Ryan Miller took his time Friday.

He lingered in the locker room after his first skate with his Buffalo Sabres teammates. He lounged against a wall for a long chat with reporters after giving a lengthy interview. Then, more than 90 minutes after leaving the ice, he reached the lobby of Northtown Center at Amherst and really soaked in the surroundings.

At least three dozen fans were waiting for the goaltender. He signed autographs for all of them, putting his name on the cards of kids and the shirts of women in wheelchairs.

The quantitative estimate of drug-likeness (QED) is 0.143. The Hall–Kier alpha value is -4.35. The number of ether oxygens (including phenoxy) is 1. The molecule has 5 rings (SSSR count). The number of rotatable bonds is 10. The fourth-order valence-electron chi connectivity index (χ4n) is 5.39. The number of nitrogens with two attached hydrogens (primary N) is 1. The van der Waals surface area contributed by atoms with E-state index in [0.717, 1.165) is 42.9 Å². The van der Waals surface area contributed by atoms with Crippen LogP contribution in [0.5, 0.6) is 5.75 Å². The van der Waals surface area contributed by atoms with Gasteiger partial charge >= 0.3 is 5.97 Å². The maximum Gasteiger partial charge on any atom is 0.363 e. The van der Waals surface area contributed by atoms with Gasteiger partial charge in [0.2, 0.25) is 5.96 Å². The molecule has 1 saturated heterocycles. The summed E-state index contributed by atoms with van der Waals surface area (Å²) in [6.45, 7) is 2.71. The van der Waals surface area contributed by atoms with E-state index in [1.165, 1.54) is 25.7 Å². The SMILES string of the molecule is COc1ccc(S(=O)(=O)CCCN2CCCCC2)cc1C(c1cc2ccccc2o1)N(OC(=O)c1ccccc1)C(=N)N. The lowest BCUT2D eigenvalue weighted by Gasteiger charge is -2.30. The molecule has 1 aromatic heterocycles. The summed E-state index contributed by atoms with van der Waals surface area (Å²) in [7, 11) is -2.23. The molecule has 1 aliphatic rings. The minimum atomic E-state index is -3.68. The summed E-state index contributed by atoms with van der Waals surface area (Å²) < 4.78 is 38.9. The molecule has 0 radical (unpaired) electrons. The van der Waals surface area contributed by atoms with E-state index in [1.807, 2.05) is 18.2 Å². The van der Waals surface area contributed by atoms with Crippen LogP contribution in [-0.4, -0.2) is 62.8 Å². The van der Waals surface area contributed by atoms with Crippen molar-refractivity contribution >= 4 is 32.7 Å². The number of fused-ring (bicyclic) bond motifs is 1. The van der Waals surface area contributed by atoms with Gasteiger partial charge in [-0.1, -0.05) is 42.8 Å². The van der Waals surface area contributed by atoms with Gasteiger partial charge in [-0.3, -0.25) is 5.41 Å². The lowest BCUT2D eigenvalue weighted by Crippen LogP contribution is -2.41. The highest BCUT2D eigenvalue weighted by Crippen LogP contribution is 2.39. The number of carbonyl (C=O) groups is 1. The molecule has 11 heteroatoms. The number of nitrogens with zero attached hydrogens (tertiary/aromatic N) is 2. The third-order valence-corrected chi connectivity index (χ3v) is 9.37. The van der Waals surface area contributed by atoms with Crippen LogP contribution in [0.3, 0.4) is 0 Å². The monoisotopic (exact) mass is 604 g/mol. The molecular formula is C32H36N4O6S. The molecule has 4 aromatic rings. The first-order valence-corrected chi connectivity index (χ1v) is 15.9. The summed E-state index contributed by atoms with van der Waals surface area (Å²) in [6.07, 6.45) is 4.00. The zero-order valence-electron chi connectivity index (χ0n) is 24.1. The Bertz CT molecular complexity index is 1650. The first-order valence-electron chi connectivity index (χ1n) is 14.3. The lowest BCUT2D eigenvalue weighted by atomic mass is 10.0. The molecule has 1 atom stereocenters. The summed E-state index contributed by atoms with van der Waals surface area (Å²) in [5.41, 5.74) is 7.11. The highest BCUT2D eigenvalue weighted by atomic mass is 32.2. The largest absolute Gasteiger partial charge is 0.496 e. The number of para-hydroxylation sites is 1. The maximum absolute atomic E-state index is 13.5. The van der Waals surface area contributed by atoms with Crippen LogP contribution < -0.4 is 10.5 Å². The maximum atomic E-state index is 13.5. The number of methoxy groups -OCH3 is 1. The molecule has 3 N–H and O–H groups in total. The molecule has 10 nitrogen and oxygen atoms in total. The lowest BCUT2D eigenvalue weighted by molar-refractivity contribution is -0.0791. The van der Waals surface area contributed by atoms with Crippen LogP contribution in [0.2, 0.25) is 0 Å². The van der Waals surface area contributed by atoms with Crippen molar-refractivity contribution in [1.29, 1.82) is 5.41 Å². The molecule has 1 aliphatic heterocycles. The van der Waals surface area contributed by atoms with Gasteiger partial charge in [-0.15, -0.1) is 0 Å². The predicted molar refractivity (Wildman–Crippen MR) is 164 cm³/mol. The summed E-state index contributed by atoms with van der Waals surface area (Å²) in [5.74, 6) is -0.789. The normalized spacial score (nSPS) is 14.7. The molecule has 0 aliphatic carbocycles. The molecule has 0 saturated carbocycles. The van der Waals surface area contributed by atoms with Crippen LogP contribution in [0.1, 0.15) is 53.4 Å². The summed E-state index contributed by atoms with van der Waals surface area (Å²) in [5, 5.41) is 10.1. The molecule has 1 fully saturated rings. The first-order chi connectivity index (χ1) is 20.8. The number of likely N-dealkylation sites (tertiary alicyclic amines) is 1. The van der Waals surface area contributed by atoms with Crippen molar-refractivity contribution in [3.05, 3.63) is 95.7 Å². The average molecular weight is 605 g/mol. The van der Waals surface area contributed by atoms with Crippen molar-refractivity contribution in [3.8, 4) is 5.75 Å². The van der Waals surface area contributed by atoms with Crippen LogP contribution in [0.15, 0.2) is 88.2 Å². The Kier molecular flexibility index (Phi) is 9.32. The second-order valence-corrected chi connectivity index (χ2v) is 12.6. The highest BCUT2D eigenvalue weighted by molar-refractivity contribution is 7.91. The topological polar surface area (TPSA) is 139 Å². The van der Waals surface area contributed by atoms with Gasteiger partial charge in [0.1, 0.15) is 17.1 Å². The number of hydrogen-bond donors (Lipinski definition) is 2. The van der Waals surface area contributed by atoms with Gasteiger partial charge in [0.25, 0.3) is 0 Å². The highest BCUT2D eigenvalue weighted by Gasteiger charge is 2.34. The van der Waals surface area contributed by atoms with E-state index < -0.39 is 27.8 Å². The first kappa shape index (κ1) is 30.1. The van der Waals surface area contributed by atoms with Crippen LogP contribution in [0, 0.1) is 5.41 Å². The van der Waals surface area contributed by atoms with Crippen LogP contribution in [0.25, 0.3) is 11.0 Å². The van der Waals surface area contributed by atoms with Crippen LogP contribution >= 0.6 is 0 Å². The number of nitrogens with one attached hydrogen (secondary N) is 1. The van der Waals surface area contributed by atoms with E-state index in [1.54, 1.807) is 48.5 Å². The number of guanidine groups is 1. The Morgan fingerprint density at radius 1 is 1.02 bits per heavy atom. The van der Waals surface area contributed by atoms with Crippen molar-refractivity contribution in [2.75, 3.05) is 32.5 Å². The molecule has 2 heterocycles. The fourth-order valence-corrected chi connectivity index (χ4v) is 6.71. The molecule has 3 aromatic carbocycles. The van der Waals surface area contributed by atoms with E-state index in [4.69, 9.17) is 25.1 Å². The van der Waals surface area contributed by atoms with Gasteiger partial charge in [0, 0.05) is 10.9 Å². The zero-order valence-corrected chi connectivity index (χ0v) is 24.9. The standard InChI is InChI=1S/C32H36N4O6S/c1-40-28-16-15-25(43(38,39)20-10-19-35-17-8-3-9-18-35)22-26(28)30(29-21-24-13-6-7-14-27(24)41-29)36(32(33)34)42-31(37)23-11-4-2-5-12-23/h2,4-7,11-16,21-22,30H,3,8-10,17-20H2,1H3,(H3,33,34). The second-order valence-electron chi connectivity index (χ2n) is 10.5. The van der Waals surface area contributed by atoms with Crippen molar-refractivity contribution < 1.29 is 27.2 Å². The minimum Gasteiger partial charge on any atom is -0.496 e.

It was the kind of effort that will be necessary if the NHL and its players hope to erase the pain of the lockout.

"Just try and get back to being good ambassadors to the game," Miller said. "We take the time to be a part of the community, and I think just going out and playing hard hockey is what people appreciate. If we can go out and do that across the league, I think we'll be all right."